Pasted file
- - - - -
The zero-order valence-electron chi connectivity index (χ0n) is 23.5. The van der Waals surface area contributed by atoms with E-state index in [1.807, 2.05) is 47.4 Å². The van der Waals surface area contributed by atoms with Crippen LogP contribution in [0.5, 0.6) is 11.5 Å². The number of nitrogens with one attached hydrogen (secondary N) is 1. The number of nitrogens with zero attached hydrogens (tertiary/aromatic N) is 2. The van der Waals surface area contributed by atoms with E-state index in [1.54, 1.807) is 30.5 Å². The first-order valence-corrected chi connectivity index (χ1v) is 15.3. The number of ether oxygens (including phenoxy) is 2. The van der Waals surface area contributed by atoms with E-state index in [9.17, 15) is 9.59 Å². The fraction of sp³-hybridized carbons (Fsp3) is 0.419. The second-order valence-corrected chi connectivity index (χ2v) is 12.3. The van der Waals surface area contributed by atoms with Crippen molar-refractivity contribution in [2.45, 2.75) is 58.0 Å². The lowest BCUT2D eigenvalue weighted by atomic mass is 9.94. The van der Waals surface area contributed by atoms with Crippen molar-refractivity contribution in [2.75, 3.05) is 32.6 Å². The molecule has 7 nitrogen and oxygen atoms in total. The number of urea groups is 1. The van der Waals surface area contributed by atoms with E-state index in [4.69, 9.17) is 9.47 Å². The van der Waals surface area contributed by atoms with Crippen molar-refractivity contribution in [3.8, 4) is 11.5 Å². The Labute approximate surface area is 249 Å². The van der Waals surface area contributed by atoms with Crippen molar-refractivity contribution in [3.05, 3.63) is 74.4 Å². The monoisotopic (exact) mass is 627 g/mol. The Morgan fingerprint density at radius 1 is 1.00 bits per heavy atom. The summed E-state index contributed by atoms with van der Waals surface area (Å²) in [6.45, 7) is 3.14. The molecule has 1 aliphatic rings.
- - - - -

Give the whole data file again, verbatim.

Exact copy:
The zero-order valence-electron chi connectivity index (χ0n) is 23.5. The van der Waals surface area contributed by atoms with E-state index in [1.807, 2.05) is 47.4 Å². The van der Waals surface area contributed by atoms with Crippen LogP contribution in [0.5, 0.6) is 11.5 Å². The number of nitrogens with one attached hydrogen (secondary N) is 1. The number of nitrogens with zero attached hydrogens (tertiary/aromatic N) is 2. The van der Waals surface area contributed by atoms with E-state index in [1.54, 1.807) is 30.5 Å². The first-order valence-corrected chi connectivity index (χ1v) is 15.3. The number of ether oxygens (including phenoxy) is 2. The van der Waals surface area contributed by atoms with E-state index in [9.17, 15) is 9.59 Å². The fraction of sp³-hybridized carbons (Fsp3) is 0.419. The second-order valence-corrected chi connectivity index (χ2v) is 12.3. The van der Waals surface area contributed by atoms with Crippen molar-refractivity contribution in [2.45, 2.75) is 58.0 Å². The lowest BCUT2D eigenvalue weighted by atomic mass is 9.94. The van der Waals surface area contributed by atoms with Crippen molar-refractivity contribution in [2.75, 3.05) is 32.6 Å². The molecule has 7 nitrogen and oxygen atoms in total. The number of urea groups is 1. The van der Waals surface area contributed by atoms with E-state index in [4.69, 9.17) is 9.47 Å². The van der Waals surface area contributed by atoms with Crippen molar-refractivity contribution in [3.8, 4) is 11.5 Å². The Labute approximate surface area is 249 Å². The van der Waals surface area contributed by atoms with Crippen molar-refractivity contribution in [3.05, 3.63) is 74.4 Å². The monoisotopic (exact) mass is 627 g/mol. The Morgan fingerprint density at radius 1 is 1.00 bits per heavy atom. The summed E-state index contributed by atoms with van der Waals surface area (Å²) in [6.45, 7) is 3.14. The molecule has 1 aliphatic rings.